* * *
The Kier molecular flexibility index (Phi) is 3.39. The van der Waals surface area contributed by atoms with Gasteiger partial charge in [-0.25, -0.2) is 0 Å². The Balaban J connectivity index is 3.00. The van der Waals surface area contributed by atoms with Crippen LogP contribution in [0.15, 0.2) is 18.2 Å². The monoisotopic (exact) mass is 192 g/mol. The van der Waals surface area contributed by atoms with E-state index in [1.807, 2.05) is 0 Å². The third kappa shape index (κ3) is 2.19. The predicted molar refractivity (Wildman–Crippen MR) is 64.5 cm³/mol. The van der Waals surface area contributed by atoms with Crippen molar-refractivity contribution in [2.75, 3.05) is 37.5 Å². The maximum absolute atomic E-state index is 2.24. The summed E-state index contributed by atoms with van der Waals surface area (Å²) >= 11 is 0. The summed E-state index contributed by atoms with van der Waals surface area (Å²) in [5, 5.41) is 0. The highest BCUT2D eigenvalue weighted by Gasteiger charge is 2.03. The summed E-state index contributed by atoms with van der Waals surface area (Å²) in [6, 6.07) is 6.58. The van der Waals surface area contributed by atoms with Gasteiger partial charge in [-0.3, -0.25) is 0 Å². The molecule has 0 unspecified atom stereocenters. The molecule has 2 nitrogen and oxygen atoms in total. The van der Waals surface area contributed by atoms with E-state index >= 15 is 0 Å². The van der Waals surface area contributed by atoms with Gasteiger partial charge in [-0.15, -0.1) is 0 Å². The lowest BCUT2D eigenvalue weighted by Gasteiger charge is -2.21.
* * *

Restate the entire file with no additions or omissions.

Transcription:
The Kier molecular flexibility index (Phi) is 3.39. The van der Waals surface area contributed by atoms with Gasteiger partial charge in [-0.25, -0.2) is 0 Å². The Balaban J connectivity index is 3.00. The van der Waals surface area contributed by atoms with Crippen LogP contribution in [0.15, 0.2) is 18.2 Å². The monoisotopic (exact) mass is 192 g/mol. The van der Waals surface area contributed by atoms with E-state index in [1.807, 2.05) is 0 Å². The third kappa shape index (κ3) is 2.19. The predicted molar refractivity (Wildman–Crippen MR) is 64.5 cm³/mol. The van der Waals surface area contributed by atoms with Crippen molar-refractivity contribution in [2.75, 3.05) is 37.5 Å². The maximum absolute atomic E-state index is 2.24. The summed E-state index contributed by atoms with van der Waals surface area (Å²) >= 11 is 0. The summed E-state index contributed by atoms with van der Waals surface area (Å²) in [5, 5.41) is 0. The highest BCUT2D eigenvalue weighted by Gasteiger charge is 2.03. The summed E-state index contributed by atoms with van der Waals surface area (Å²) in [6, 6.07) is 6.58. The van der Waals surface area contributed by atoms with Gasteiger partial charge in [-0.3, -0.25) is 0 Å². The molecule has 0 unspecified atom stereocenters. The molecule has 2 nitrogen and oxygen atoms in total. The van der Waals surface area contributed by atoms with E-state index >= 15 is 0 Å². The van der Waals surface area contributed by atoms with Gasteiger partial charge in [-0.15, -0.1) is 0 Å². The lowest BCUT2D eigenvalue weighted by Gasteiger charge is -2.21.